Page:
The entrance to the rosetree stays the same during the restoration. The opening hours will not change.
The legend of the rose tree, a wild dogrose, dates back to the founding history of the diocese of Hildesheim around 815. At the time Louis the Pious, son and successor of Emperor Carl the Great, found a valuable reliquary among the blossoms, which he had lost while hunting. In honour of his grandmother, Louis ordered the construction of a chapel there and then. That is how the legend of the ‘millennium rose tree’ has it. The fact of the matter is: the history of the diocese begins around 815. 50 years later the first large cathedral was erected by Bishop Altfrid.
Eight weeks after the complete destruction of the Hildesheim Cathedral in March 1945, as a result of which the rose tree also burnt, 25 new shoots appeared from a root buried by the debris.
The Hildesheim Rose
The bloom of the rose tree depends on the weather. Normally it is at the end of May and lasts approximately 14 days.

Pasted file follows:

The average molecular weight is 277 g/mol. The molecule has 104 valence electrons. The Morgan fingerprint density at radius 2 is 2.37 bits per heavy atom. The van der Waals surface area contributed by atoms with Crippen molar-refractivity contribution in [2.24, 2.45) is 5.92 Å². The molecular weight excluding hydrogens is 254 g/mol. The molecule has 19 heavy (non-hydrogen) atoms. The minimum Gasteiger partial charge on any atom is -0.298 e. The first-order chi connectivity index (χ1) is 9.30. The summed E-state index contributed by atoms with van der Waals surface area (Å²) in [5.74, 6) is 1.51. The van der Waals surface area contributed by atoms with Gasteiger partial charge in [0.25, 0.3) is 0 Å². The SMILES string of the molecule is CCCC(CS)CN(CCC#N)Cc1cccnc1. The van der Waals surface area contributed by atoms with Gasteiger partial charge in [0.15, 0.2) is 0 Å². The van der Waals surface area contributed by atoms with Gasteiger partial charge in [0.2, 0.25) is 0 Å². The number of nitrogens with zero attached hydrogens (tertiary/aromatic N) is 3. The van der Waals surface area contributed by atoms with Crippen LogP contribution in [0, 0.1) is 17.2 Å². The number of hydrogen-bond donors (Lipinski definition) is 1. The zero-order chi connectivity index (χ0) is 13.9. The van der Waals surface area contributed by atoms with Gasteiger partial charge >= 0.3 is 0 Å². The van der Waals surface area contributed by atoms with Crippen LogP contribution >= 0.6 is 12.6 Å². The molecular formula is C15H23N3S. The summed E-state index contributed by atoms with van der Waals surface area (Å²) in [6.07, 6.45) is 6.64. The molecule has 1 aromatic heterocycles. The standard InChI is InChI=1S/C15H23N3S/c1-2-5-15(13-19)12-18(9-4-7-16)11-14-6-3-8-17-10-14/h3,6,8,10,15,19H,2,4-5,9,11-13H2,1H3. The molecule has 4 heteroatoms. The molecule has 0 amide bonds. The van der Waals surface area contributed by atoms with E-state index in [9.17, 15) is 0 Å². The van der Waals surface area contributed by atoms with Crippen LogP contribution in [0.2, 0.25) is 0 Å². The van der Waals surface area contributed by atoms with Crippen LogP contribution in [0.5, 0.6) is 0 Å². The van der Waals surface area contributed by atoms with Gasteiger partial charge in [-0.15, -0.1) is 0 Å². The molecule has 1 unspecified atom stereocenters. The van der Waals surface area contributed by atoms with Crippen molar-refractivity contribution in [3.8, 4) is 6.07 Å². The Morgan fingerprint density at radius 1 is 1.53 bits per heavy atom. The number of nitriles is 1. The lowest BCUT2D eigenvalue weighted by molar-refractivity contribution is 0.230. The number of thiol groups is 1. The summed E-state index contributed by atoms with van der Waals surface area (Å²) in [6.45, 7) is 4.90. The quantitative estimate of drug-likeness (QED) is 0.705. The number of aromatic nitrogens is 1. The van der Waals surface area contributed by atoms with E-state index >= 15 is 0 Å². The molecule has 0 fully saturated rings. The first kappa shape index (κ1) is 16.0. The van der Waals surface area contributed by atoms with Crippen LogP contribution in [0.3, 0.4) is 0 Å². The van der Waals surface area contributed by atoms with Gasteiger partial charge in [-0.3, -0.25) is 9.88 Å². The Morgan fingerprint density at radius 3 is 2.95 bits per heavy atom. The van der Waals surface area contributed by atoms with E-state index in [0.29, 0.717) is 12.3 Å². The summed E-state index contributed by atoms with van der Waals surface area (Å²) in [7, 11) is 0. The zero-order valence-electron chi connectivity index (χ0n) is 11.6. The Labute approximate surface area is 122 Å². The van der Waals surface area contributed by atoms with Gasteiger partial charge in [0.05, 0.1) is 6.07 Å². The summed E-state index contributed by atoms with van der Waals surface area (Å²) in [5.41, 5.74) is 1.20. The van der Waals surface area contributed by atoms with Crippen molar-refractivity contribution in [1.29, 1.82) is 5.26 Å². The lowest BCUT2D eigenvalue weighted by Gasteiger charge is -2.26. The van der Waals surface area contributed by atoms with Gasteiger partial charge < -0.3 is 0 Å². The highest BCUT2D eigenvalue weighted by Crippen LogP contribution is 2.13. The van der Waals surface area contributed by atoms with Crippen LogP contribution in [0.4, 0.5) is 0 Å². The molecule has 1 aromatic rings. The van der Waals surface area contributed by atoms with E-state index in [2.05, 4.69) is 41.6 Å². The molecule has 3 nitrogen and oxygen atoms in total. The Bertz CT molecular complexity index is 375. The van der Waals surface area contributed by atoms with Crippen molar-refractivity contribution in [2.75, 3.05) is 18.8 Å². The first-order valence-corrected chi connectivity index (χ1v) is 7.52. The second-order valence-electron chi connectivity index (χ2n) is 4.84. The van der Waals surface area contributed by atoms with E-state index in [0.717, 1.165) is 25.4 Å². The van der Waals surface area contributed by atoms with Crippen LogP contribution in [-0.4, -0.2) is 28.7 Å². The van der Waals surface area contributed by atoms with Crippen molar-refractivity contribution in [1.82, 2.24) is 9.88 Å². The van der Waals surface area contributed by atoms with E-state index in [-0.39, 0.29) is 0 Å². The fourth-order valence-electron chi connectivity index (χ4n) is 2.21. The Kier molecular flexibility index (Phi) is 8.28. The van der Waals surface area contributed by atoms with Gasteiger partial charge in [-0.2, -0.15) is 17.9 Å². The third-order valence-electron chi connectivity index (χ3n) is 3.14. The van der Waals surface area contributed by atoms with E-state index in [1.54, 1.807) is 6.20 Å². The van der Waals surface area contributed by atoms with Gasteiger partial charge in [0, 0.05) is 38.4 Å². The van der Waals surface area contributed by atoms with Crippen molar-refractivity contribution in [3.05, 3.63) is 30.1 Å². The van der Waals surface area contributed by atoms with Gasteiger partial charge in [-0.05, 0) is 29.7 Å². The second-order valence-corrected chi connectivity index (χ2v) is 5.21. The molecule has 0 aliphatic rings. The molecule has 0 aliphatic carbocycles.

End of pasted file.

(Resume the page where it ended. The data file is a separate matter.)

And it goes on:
Botanical the mighty old rose tree at the apse of the Saint Mary Cathedral belongs to the native type of wildflower known as Rosa canina L., as opposed to the ‘historical roses’ such as Rosa alba L. or Rosa gallica L. Some features were not clarified, for example, whether the bottom side of the leaf is hairy. For this reason an analysis of the fundamental morphological and physiological features of the genotype was carried out and the following botanical description was compiled:
Leaf: mainly 7-pinnate, dark-green on the upper side, ranging from light to medium-green on the underside, hairless. Leaflet elongated and oval with subtle grooves on the upper side. Serrated margin.
Bloom: Simple, medium-sized, weak-smelling. Five petals, pink white, weakly undulated, sepals weak pinnate, staved off, falling off early.
Rose hips: glowing medium-red, big, elongated fusiform, late-maturing and fading,long-lasting. Stem smooth, long.
Prickle formation: medium density, medium-sized prickle, on pointed oval plate, bottom edge deeply concave.
With the description a taxonomical allocation of the Hildesheim Rose is given in the bounds of the collective species Rosa canina L. within the native wild roses that appear in a variety of shapes. A definition of the single plant as a variety or subspecies is without meaning in view of the diversity of wild roses and the numerous hybrid forms as a result of hybridisation.